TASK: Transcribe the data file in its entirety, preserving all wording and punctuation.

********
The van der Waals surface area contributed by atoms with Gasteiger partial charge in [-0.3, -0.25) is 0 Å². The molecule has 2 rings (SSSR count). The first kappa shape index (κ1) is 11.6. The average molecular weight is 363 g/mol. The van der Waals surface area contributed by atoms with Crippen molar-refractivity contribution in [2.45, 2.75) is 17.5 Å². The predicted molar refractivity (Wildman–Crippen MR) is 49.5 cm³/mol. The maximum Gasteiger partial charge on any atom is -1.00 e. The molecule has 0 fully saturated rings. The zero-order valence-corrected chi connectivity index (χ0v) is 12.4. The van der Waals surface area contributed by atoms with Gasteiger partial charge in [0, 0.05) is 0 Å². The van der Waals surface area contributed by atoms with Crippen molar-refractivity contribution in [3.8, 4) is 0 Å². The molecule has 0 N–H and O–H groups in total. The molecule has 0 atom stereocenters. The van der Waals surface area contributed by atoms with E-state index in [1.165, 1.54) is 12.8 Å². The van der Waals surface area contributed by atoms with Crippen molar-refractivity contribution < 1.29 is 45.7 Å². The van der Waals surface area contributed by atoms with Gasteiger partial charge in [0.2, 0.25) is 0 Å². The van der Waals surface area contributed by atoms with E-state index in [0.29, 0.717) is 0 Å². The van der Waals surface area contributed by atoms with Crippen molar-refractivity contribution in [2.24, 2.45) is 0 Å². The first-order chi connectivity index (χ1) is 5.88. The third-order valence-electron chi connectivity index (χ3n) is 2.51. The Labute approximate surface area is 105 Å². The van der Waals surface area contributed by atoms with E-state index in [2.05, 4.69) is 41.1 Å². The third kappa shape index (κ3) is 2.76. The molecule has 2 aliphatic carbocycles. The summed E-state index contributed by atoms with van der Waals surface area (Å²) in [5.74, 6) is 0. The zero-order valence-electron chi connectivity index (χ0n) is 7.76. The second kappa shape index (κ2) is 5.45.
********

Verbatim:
The van der Waals surface area contributed by atoms with Gasteiger partial charge in [-0.3, -0.25) is 0 Å². The molecule has 2 rings (SSSR count). The first kappa shape index (κ1) is 11.6. The average molecular weight is 363 g/mol. The van der Waals surface area contributed by atoms with Crippen molar-refractivity contribution in [2.45, 2.75) is 17.5 Å². The predicted molar refractivity (Wildman–Crippen MR) is 49.5 cm³/mol. The maximum Gasteiger partial charge on any atom is -1.00 e. The molecule has 0 fully saturated rings. The zero-order valence-corrected chi connectivity index (χ0v) is 12.4. The van der Waals surface area contributed by atoms with Gasteiger partial charge in [0, 0.05) is 0 Å². The van der Waals surface area contributed by atoms with Crippen molar-refractivity contribution in [3.8, 4) is 0 Å². The molecule has 0 N–H and O–H groups in total. The molecule has 0 atom stereocenters. The van der Waals surface area contributed by atoms with E-state index in [1.165, 1.54) is 12.8 Å². The van der Waals surface area contributed by atoms with Crippen molar-refractivity contribution < 1.29 is 45.7 Å². The van der Waals surface area contributed by atoms with Gasteiger partial charge in [0.2, 0.25) is 0 Å². The van der Waals surface area contributed by atoms with E-state index in [0.29, 0.717) is 0 Å². The van der Waals surface area contributed by atoms with Crippen molar-refractivity contribution in [2.24, 2.45) is 0 Å². The first-order chi connectivity index (χ1) is 5.88. The third-order valence-electron chi connectivity index (χ3n) is 2.51. The Labute approximate surface area is 105 Å². The van der Waals surface area contributed by atoms with E-state index in [2.05, 4.69) is 41.1 Å². The third kappa shape index (κ3) is 2.76. The molecule has 2 aliphatic carbocycles. The summed E-state index contributed by atoms with van der Waals surface area (Å²) in [5.74, 6) is 0. The zero-order valence-electron chi connectivity index (χ0n) is 7.76. The second kappa shape index (κ2) is 5.45.